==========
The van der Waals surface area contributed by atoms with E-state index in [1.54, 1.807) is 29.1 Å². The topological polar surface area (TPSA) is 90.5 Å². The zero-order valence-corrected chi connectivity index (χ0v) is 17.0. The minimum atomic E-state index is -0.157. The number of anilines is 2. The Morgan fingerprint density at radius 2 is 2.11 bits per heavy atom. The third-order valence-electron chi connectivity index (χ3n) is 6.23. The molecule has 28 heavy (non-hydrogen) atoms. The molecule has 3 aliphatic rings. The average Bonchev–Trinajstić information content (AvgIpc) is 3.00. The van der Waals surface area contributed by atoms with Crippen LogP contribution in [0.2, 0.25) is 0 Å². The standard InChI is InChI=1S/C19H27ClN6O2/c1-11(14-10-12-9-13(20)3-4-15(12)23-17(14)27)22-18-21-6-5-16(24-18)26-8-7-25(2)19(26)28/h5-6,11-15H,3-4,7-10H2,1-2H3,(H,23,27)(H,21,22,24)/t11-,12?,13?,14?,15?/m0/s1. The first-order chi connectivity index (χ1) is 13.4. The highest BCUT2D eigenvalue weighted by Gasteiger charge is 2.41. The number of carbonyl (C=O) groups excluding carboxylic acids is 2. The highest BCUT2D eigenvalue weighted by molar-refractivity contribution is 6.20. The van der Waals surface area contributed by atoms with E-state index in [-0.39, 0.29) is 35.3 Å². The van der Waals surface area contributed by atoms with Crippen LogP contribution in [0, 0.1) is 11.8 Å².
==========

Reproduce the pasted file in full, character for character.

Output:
The van der Waals surface area contributed by atoms with E-state index in [1.54, 1.807) is 29.1 Å². The topological polar surface area (TPSA) is 90.5 Å². The zero-order valence-corrected chi connectivity index (χ0v) is 17.0. The minimum atomic E-state index is -0.157. The number of anilines is 2. The Morgan fingerprint density at radius 2 is 2.11 bits per heavy atom. The third-order valence-electron chi connectivity index (χ3n) is 6.23. The molecule has 28 heavy (non-hydrogen) atoms. The molecule has 3 aliphatic rings. The average Bonchev–Trinajstić information content (AvgIpc) is 3.00. The van der Waals surface area contributed by atoms with Crippen LogP contribution in [0.2, 0.25) is 0 Å². The standard InChI is InChI=1S/C19H27ClN6O2/c1-11(14-10-12-9-13(20)3-4-15(12)23-17(14)27)22-18-21-6-5-16(24-18)26-8-7-25(2)19(26)28/h5-6,11-15H,3-4,7-10H2,1-2H3,(H,23,27)(H,21,22,24)/t11-,12?,13?,14?,15?/m0/s1. The first-order chi connectivity index (χ1) is 13.4. The highest BCUT2D eigenvalue weighted by Gasteiger charge is 2.41. The number of carbonyl (C=O) groups excluding carboxylic acids is 2. The highest BCUT2D eigenvalue weighted by molar-refractivity contribution is 6.20. The van der Waals surface area contributed by atoms with E-state index in [-0.39, 0.29) is 35.3 Å². The van der Waals surface area contributed by atoms with Crippen LogP contribution in [0, 0.1) is 11.8 Å².